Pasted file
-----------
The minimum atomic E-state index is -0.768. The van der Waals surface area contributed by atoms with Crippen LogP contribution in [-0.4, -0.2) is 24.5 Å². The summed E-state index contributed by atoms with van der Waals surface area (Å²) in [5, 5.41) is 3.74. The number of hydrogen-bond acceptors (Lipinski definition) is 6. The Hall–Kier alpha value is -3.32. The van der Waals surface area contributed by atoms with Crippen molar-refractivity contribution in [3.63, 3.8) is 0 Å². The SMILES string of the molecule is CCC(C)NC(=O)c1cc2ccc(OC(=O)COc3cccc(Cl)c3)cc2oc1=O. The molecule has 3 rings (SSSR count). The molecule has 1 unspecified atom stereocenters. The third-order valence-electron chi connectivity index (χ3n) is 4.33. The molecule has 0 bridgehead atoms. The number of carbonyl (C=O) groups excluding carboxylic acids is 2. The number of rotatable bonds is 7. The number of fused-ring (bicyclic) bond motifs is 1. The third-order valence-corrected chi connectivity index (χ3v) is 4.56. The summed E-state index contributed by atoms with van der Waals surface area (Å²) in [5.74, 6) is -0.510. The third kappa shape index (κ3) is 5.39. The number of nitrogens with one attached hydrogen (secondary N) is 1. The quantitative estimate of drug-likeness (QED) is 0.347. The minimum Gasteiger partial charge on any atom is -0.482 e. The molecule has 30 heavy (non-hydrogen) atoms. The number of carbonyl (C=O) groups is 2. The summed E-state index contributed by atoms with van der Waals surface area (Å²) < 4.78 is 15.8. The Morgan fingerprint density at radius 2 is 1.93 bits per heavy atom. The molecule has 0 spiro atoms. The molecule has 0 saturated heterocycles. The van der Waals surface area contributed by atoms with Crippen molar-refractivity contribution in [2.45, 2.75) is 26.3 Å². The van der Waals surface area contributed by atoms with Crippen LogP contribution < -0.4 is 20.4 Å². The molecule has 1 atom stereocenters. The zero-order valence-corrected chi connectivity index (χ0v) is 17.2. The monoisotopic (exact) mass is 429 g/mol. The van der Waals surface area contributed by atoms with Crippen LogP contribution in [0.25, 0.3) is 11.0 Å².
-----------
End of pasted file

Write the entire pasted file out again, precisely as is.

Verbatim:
The minimum atomic E-state index is -0.768. The van der Waals surface area contributed by atoms with Crippen LogP contribution in [-0.4, -0.2) is 24.5 Å². The summed E-state index contributed by atoms with van der Waals surface area (Å²) in [5, 5.41) is 3.74. The number of hydrogen-bond acceptors (Lipinski definition) is 6. The Hall–Kier alpha value is -3.32. The van der Waals surface area contributed by atoms with Crippen molar-refractivity contribution in [3.63, 3.8) is 0 Å². The SMILES string of the molecule is CCC(C)NC(=O)c1cc2ccc(OC(=O)COc3cccc(Cl)c3)cc2oc1=O. The molecule has 3 rings (SSSR count). The molecule has 1 unspecified atom stereocenters. The third-order valence-electron chi connectivity index (χ3n) is 4.33. The molecule has 0 bridgehead atoms. The number of carbonyl (C=O) groups excluding carboxylic acids is 2. The number of rotatable bonds is 7. The number of fused-ring (bicyclic) bond motifs is 1. The third-order valence-corrected chi connectivity index (χ3v) is 4.56. The summed E-state index contributed by atoms with van der Waals surface area (Å²) in [5.74, 6) is -0.510. The third kappa shape index (κ3) is 5.39. The number of nitrogens with one attached hydrogen (secondary N) is 1. The quantitative estimate of drug-likeness (QED) is 0.347. The minimum Gasteiger partial charge on any atom is -0.482 e. The molecule has 30 heavy (non-hydrogen) atoms. The number of carbonyl (C=O) groups is 2. The summed E-state index contributed by atoms with van der Waals surface area (Å²) < 4.78 is 15.8. The Morgan fingerprint density at radius 2 is 1.93 bits per heavy atom. The molecule has 0 spiro atoms. The molecule has 0 saturated heterocycles. The van der Waals surface area contributed by atoms with Crippen molar-refractivity contribution in [2.45, 2.75) is 26.3 Å². The van der Waals surface area contributed by atoms with Crippen LogP contribution < -0.4 is 20.4 Å². The molecule has 1 atom stereocenters. The zero-order valence-corrected chi connectivity index (χ0v) is 17.2. The monoisotopic (exact) mass is 429 g/mol. The van der Waals surface area contributed by atoms with Crippen LogP contribution in [0.25, 0.3) is 11.0 Å².